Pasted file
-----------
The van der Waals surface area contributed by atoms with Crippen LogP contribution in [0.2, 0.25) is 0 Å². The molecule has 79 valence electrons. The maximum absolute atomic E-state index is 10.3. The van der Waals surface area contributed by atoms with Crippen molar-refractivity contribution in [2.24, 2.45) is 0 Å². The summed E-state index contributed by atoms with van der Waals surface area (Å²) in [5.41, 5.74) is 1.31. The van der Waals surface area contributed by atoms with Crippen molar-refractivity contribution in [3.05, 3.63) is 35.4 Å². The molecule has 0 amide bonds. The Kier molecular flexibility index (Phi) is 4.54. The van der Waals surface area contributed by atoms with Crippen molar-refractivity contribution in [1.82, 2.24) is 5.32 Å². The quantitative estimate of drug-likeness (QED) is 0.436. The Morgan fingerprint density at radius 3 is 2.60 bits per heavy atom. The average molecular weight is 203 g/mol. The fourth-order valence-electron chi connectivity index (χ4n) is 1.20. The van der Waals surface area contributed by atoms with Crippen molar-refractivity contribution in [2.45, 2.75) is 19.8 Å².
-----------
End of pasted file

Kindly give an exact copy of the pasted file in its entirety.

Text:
The van der Waals surface area contributed by atoms with Crippen LogP contribution in [0.2, 0.25) is 0 Å². The molecule has 79 valence electrons. The maximum absolute atomic E-state index is 10.3. The van der Waals surface area contributed by atoms with Crippen molar-refractivity contribution in [2.24, 2.45) is 0 Å². The summed E-state index contributed by atoms with van der Waals surface area (Å²) in [5.41, 5.74) is 1.31. The van der Waals surface area contributed by atoms with Crippen molar-refractivity contribution in [3.05, 3.63) is 35.4 Å². The molecule has 0 amide bonds. The Kier molecular flexibility index (Phi) is 4.54. The van der Waals surface area contributed by atoms with Crippen molar-refractivity contribution in [1.82, 2.24) is 5.32 Å². The quantitative estimate of drug-likeness (QED) is 0.436. The Morgan fingerprint density at radius 3 is 2.60 bits per heavy atom. The average molecular weight is 203 g/mol. The fourth-order valence-electron chi connectivity index (χ4n) is 1.20. The van der Waals surface area contributed by atoms with Crippen molar-refractivity contribution in [2.45, 2.75) is 19.8 Å².